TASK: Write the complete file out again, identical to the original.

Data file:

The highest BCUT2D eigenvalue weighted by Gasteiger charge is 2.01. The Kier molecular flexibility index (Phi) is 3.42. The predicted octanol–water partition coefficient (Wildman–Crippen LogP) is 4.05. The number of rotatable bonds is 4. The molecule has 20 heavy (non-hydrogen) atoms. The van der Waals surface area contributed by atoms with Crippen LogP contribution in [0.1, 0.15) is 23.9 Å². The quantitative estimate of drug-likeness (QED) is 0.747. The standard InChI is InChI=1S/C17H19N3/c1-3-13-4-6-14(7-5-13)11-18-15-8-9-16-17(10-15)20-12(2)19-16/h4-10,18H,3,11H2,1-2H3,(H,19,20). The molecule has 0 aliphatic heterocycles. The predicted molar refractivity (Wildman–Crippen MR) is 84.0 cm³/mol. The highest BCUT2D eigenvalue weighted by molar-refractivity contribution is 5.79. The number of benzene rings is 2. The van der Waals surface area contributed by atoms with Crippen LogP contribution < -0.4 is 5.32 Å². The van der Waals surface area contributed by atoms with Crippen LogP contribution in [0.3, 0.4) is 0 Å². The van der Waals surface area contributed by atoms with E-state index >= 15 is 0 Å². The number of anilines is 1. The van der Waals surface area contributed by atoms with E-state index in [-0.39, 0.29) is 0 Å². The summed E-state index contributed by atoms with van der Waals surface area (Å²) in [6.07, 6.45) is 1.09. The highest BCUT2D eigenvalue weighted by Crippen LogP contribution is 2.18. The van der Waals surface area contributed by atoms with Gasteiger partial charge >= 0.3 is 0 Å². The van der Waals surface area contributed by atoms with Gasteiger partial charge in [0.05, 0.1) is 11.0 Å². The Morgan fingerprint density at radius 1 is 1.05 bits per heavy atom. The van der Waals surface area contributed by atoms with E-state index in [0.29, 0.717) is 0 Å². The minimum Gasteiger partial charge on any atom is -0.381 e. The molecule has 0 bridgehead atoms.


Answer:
The highest BCUT2D eigenvalue weighted by Gasteiger charge is 2.01. The Kier molecular flexibility index (Phi) is 3.42. The predicted octanol–water partition coefficient (Wildman–Crippen LogP) is 4.05. The number of rotatable bonds is 4. The molecule has 20 heavy (non-hydrogen) atoms. The van der Waals surface area contributed by atoms with Crippen LogP contribution in [0.1, 0.15) is 23.9 Å². The quantitative estimate of drug-likeness (QED) is 0.747. The standard InChI is InChI=1S/C17H19N3/c1-3-13-4-6-14(7-5-13)11-18-15-8-9-16-17(10-15)20-12(2)19-16/h4-10,18H,3,11H2,1-2H3,(H,19,20). The molecule has 0 aliphatic heterocycles. The predicted molar refractivity (Wildman–Crippen MR) is 84.0 cm³/mol. The highest BCUT2D eigenvalue weighted by molar-refractivity contribution is 5.79. The number of benzene rings is 2. The van der Waals surface area contributed by atoms with Crippen LogP contribution < -0.4 is 5.32 Å². The van der Waals surface area contributed by atoms with Crippen LogP contribution in [0.3, 0.4) is 0 Å². The van der Waals surface area contributed by atoms with E-state index >= 15 is 0 Å². The number of anilines is 1. The van der Waals surface area contributed by atoms with E-state index in [-0.39, 0.29) is 0 Å². The summed E-state index contributed by atoms with van der Waals surface area (Å²) in [6.07, 6.45) is 1.09. The highest BCUT2D eigenvalue weighted by Crippen LogP contribution is 2.18. The van der Waals surface area contributed by atoms with Gasteiger partial charge >= 0.3 is 0 Å². The van der Waals surface area contributed by atoms with Gasteiger partial charge in [0.05, 0.1) is 11.0 Å². The Morgan fingerprint density at radius 1 is 1.05 bits per heavy atom. The van der Waals surface area contributed by atoms with E-state index in [0.29, 0.717) is 0 Å². The minimum Gasteiger partial charge on any atom is -0.381 e. The molecule has 0 bridgehead atoms.